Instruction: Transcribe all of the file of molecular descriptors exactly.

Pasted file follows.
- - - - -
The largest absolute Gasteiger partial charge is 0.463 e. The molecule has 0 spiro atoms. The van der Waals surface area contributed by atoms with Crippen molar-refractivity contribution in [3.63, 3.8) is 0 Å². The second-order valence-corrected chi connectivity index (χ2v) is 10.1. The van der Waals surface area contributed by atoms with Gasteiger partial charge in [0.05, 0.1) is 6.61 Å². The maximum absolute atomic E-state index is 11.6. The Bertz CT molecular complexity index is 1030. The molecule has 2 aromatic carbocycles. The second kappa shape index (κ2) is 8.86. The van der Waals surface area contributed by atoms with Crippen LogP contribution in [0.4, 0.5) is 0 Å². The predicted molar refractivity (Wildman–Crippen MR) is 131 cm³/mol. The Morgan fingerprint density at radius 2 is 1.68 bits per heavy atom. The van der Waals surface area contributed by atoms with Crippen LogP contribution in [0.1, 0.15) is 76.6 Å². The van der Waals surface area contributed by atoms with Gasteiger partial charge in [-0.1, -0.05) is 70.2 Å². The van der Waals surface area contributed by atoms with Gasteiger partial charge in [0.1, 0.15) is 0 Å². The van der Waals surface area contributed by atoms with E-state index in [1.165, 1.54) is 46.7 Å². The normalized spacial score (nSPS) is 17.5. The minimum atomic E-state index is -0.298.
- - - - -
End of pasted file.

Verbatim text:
The largest absolute Gasteiger partial charge is 0.463 e. The molecule has 0 spiro atoms. The van der Waals surface area contributed by atoms with Crippen molar-refractivity contribution in [3.63, 3.8) is 0 Å². The second-order valence-corrected chi connectivity index (χ2v) is 10.1. The van der Waals surface area contributed by atoms with Gasteiger partial charge in [0.05, 0.1) is 6.61 Å². The maximum absolute atomic E-state index is 11.6. The Bertz CT molecular complexity index is 1030. The molecule has 2 aromatic carbocycles. The second kappa shape index (κ2) is 8.86. The van der Waals surface area contributed by atoms with Crippen LogP contribution in [0.4, 0.5) is 0 Å². The predicted molar refractivity (Wildman–Crippen MR) is 131 cm³/mol. The Morgan fingerprint density at radius 2 is 1.68 bits per heavy atom. The van der Waals surface area contributed by atoms with Crippen LogP contribution in [0.1, 0.15) is 76.6 Å². The van der Waals surface area contributed by atoms with Gasteiger partial charge in [-0.1, -0.05) is 70.2 Å². The van der Waals surface area contributed by atoms with Gasteiger partial charge in [0.1, 0.15) is 0 Å². The van der Waals surface area contributed by atoms with E-state index in [1.165, 1.54) is 46.7 Å². The normalized spacial score (nSPS) is 17.5. The minimum atomic E-state index is -0.298.